Slow Food International Menu For Change Photo Roundup

The last time you heard from me, I mentioned I was participating in a Slow Food International challenge. The challenge was to cook two meals a week, for three weeks, using ingredients from within a 200-mile radius of my home. I’ve been sharing photos of these meals on Twitter, Facebook, and Instagram, but in case you missed them, here they are.

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Roasted spaghetti squash with tomato bacon sauce, and Brussels sprout salad with apple, farmhouse cheddar goat cheese, and roasted squash seeds. 95% grown/raised/produced less than 5 miles from my home.
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Oven-roasted pork spare ribs, mashed potatoes, corn on the cob, and watermelon, all grown/raised within 10 miles of home.
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Oven-roasted chicken wings and sweet potatoes (tossed in oil, salt, pepper, in a 400F deg oven on a baking sheet), and spaghetti squash salad with cabbage, corn, and scallions(tossed in oil, vinegar, salt and pepper), all grown/raised within 10 miles of home (seasonings not included).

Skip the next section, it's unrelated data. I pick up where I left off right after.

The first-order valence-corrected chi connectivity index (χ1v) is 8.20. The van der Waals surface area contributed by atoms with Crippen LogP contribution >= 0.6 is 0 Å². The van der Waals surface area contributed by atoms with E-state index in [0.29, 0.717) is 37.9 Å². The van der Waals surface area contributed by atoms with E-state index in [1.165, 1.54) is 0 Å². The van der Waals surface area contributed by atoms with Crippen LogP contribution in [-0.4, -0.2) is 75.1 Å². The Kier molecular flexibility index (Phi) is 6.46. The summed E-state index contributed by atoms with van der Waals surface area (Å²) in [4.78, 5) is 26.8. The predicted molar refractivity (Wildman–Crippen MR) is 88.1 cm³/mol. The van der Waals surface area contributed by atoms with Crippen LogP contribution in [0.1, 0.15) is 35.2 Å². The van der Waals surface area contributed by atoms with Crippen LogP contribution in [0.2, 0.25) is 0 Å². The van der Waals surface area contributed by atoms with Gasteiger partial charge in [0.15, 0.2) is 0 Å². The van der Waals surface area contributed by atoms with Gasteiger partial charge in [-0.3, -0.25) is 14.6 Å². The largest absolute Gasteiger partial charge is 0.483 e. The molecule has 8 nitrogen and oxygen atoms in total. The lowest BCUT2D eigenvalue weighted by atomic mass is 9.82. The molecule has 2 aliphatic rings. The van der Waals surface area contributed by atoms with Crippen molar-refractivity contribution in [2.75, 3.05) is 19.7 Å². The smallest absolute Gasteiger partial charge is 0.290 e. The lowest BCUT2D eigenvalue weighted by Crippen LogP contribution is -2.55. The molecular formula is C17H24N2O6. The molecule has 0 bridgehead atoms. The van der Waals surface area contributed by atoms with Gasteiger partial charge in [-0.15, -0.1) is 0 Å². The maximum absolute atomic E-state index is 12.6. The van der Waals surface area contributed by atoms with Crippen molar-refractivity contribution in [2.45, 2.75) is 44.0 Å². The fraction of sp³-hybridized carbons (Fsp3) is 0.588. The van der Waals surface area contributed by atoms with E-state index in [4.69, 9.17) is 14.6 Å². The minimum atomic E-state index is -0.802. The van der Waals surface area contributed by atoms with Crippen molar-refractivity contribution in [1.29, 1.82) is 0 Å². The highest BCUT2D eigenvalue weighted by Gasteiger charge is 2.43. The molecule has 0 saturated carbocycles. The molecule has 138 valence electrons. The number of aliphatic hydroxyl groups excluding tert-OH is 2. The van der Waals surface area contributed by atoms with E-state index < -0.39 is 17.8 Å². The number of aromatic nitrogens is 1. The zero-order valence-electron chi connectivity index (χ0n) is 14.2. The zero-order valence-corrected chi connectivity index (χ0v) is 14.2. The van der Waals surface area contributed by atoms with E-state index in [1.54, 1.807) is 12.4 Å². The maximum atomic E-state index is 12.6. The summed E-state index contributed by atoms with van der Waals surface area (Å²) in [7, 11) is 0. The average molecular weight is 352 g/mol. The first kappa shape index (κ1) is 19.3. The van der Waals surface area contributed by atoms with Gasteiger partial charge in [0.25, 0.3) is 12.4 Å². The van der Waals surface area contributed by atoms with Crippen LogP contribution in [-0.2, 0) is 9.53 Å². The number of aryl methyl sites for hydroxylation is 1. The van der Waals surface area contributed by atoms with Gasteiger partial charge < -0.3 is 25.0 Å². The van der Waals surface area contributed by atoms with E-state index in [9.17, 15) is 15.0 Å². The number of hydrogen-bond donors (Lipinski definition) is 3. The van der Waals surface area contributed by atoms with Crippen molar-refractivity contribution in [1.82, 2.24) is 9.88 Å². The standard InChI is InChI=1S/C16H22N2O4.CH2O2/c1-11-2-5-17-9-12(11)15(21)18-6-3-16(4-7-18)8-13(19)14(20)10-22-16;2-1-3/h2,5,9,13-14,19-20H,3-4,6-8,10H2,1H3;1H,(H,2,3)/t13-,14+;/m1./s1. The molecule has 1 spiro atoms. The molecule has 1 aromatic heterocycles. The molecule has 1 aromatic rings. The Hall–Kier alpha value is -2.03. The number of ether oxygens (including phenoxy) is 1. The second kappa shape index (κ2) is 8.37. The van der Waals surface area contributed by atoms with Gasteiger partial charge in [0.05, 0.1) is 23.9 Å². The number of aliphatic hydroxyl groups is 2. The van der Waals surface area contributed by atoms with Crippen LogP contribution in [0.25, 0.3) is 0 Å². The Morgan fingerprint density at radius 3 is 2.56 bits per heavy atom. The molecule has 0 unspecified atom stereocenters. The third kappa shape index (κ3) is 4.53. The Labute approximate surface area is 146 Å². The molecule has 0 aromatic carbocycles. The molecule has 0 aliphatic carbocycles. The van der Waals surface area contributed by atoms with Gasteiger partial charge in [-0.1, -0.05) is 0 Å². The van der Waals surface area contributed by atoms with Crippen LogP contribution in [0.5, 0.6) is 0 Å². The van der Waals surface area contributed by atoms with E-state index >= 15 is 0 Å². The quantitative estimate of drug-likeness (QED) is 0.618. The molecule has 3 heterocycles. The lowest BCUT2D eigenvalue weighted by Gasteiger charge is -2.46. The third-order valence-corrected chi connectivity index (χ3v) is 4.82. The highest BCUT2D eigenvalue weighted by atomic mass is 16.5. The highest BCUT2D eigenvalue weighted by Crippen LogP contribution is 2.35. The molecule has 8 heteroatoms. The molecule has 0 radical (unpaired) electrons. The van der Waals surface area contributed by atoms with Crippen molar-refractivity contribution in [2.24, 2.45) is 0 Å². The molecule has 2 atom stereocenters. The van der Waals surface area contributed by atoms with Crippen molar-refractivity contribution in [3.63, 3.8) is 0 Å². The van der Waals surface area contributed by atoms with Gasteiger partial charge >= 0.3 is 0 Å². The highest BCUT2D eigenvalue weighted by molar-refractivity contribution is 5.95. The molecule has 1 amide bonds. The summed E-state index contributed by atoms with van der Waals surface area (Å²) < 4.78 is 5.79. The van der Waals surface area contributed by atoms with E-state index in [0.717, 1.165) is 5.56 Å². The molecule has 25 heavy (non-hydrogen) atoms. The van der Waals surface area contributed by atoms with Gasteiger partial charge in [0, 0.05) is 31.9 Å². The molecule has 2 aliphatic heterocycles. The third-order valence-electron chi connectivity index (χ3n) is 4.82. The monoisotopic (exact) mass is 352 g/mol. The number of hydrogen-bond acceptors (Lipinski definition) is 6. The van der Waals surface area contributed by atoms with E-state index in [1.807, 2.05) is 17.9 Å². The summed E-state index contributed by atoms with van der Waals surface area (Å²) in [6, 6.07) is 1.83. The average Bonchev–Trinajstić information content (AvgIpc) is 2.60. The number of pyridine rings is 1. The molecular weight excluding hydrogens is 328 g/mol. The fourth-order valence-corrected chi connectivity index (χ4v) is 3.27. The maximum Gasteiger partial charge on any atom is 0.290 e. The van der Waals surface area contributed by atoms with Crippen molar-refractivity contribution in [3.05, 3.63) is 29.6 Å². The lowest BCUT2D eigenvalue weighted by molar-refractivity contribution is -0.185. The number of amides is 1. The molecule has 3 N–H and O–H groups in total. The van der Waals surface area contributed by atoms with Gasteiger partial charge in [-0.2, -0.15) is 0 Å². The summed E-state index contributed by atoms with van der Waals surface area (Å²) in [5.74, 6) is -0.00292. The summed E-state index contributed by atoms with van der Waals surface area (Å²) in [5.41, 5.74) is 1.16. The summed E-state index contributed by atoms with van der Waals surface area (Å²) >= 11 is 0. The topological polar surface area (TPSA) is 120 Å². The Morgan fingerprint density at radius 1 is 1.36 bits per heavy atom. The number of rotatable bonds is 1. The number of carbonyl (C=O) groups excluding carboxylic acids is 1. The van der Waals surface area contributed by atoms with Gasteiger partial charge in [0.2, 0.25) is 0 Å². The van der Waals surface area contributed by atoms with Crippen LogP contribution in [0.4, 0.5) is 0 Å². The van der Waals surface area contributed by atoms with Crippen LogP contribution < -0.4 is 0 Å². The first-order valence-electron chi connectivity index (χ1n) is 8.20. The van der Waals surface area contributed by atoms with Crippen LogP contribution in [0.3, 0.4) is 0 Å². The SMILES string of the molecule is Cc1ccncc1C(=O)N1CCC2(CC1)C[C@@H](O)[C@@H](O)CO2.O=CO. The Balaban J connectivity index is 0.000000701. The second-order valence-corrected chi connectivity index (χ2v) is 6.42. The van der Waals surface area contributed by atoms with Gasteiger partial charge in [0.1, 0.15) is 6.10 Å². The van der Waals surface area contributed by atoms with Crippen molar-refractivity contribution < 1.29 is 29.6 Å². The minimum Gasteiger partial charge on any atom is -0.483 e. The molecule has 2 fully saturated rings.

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Yellow bell pepper with sausage, leek, and celery stuffing, cilantro salad with tomato and pickled kohlrabi, and creme fraiche. Most grown/raised within 10 miles of home, oil, vinegar, sugar and salt excluded. Bread crumbs and creme fraiche from Vermont, within 200 mile radius.
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Oven-roasted ham steak and baby turnips, colcannon, and corn. All from New England, except salt and oil, most grown/raised within 10 miles of home.
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The first indoor farmers’ market was unbelievable, due to the unseasonably warm weather here. Hence the BLTs with local tomatoes (in November!) Potato Leek Soup alongside. All vegetables, and the bacon, were grown locally, the bread made in New England.

This is what else I got at the first indoor farmers’ market of the season.

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Fennel, Swiss chard, broccoli and tomatoes are simply unheard of at a winter farmers’ market here. Today’s weather is blustery and cold, and shrimp corn chowder is on the stove, with the last of the local corn in it. Most of the leaves are finally on the ground, and soon it will snow. This bounty was an honest-to-goodness blessing, one that we are mighty grateful to have. As the holiday season gets started here, don’t forget to count yours.

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